2021 Women X Film Festival: Wrap-Up

Earlier this month, I had the chance to virtually attend the 2021 Women X Film Festival. Women X was launched by Rianne Pictures last year and showcases short films created by women and non-binary filmmakers across the globe. Due to the ongoing pandemic, this year’s festival adopted a hybrid model of presentation: in-person screenings and activities—held at the ARC – Stockton Arts Centre from September 2nd to 4th—while also made available for digital viewing.  

Each of the nine strands of shorts presented during this edition of Women X focused on a particular topic, approaching it from many unique perspectives. These cinematic works span a wide variety of themes, from dramatic narratives of love and loss to experimental pieces about self-empowerment and queer identity—and everything in between. Without further ado, here is an overview of these strands, as well as a brief review of several standout films from each.


The films featured in this strand all center on romantic narratives with an unexpected twist. Sasha Rangel Garcia’s Meant for You finds a blissfully happy couple at odds over whether or not an electronic device should tell them if they are truly meant to be together; Natalia Andreadis’s charming How Can I Forget (Best Sci-Fi) involves superpowers as well as a little song and dance; Anna Boronea’s The Time Between Us plays with the idea of time travel and reflects on the importance of letting women be heard; and there’s a different kind of timely message found in Chloe May Law’s Heartthrob, a creatively envisioned drama about a teenager who experiences a personal reckoning after her idol is accused of sexual harassment.

A teenage girl lays on her bed, looking
Image courtesy of Rianne Pictures


While the films in this strand are radically different from one another, one thing they all share is the ability to spark thought-provoking conversation through various artistic mediums. Giulia Franchi’s Hima (which means “a place protected and defended” in Arabic) is a documentary about a Lebanese woman and her quest for ecological conservation, using voiceover and archival footage; Bea Cartwright’s joyous dance film Mad Smooth puts funky music, neon lighting, and impressive choreography performed on roller skates at center stage; and Annie Harmeston’s Quick Fix (Best Production Design/Best Costume) is a playful, pastel-toned satire of the seemingly effortless perfection that characterizes the world of social media influencers.

Young people on rollerskates in an empty mall. The shot is illuminated by neon pink and blue lighting.
Image courtesy of Rianne Pictures


The films contained within this strand are dedicated to self-discovery, self-expression, and embracing identity, exploring this topic through different lenses. Hayley Repton’s Glutened shows a struggle rarely portrayed on film through its artistic depiction of a day in the life of a woman recently diagnosed with coeliac disease; Gelli Pascual’s Not Your Erotic hits back at the fetishization of ethnicity through an intense, spoken-word performance laced with fury; and Natalie Jasmine Harris’s beautiful film Pure (Best LGBTQ+ Film) sees a young Black woman at crossroads with her sexuality and religion ahead of her cotillion ball.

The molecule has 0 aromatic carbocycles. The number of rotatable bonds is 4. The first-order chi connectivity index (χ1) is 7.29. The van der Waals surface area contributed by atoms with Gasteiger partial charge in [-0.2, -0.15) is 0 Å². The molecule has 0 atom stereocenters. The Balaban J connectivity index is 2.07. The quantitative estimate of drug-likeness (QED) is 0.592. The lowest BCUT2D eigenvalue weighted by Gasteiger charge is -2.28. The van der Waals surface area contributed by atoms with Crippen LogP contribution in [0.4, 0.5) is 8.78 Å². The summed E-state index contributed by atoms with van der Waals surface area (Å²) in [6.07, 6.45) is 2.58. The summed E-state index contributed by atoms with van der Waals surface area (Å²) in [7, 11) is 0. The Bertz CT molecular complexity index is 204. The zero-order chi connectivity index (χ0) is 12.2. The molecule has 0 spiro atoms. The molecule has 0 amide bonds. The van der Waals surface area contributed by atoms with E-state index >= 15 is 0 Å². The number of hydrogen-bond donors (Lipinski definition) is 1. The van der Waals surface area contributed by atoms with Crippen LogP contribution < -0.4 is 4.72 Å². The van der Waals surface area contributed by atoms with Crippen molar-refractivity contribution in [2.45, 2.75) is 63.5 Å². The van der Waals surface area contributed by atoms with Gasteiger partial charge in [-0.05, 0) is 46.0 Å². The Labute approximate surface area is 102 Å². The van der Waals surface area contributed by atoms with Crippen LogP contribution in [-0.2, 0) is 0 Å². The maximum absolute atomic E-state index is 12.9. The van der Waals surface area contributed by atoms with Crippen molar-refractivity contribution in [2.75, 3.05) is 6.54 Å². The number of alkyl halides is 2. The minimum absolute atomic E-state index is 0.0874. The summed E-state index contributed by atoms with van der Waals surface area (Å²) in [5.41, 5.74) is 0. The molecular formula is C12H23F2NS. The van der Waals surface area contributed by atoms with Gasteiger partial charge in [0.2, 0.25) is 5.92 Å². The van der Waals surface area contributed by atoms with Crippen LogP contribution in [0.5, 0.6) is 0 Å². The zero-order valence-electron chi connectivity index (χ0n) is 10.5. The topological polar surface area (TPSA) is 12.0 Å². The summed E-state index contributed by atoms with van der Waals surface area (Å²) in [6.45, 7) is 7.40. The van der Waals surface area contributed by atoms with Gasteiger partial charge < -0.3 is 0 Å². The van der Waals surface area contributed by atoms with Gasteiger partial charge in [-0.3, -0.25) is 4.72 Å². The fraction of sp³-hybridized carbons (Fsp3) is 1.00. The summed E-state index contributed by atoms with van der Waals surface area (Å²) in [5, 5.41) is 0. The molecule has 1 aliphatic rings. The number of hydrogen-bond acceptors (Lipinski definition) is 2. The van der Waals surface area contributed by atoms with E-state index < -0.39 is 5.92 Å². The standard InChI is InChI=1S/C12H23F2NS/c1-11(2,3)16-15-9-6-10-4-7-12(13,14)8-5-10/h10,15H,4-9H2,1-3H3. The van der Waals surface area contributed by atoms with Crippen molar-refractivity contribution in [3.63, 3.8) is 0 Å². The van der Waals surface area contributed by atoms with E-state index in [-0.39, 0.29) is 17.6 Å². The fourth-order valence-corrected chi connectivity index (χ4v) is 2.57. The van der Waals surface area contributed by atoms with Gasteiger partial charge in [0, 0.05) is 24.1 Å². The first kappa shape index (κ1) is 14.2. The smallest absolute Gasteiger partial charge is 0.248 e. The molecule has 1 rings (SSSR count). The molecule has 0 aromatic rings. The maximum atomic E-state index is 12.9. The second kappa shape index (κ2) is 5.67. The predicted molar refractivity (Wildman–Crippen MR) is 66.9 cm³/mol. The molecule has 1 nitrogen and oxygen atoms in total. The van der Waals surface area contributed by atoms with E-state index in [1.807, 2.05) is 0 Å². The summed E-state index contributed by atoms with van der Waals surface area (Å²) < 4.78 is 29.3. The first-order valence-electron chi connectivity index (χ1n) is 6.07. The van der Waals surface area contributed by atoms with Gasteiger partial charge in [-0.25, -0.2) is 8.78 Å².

All things maternal can be found at the heart of this collection, which focuses on motherhood as experienced within various genres and perspectives. Katherine Chou’s A Cure for All Things presents a sci-fi narrative that blends past, present, and future with the use of a magical elixir, a combination that proves to be surprisingly poignant; Guy Hassell and Dorothy Krakowska’s documentary Let’s Talk About Joe is an emotionally affecting look at how the loss of a child continues to impact a family years later, with the truth coming to the surface as the camera rolls; and Einat Gaulan’s If You Only Knew sees a young woman trying to bury a devastating truth through imaginative pretenses.

A young brunette woman laying on a table
Image courtesy of Rianne Pictures


This thrilling selection might be best watched with the lights on, as the title of this strand suggests—unless one happens to be feeling particularly brave. Gabriela Staniszewska’s I Should Have Run is an eerie black-and-white film narrated in prose as it follows a woman who is suddenly questioned by an unsettling entity while out for a walk; Kathryn MacCorgarry Gray’s Deep Meaningful Conversation sees two friends attempting to have just that, but one of them finds herself too absorbed in her phone to properly pay attention; and one of the most notable films to come from this year’s festival, Lucy Chappell’s dark thriller Yellowbird (Best Horror/Thriller, Best Director, and Best British Film) may make people want to reconsider travelling alone.

A black-and-white still of a woman shown from behind. She wears a hoodie and carries a backpack, while walking towards a tunnel. L
Image courtesy of Rianne Pictures


Since the films in this strand all center around women in the workforce, it makes sense that several of them feel very topical in content when it comes to current circumstances around the world. Victoria Alessandrini’s Essential latinas effectively uses animation and voiceover to convey the shocking reality of undocumented Latin American workers in the U.K. during the pandemic; Charlie Harris’s Nurse is a tense narrative about a young nurse who finds herself in an extremely high-pressure situation; but for something more lighthearted, there’s Florence Winter Hill’s Whore #4 (Best Comedy) with an entertaining premise that hilariously comes full circle as it follows a young Russian actress’s struggle to escape being typecast.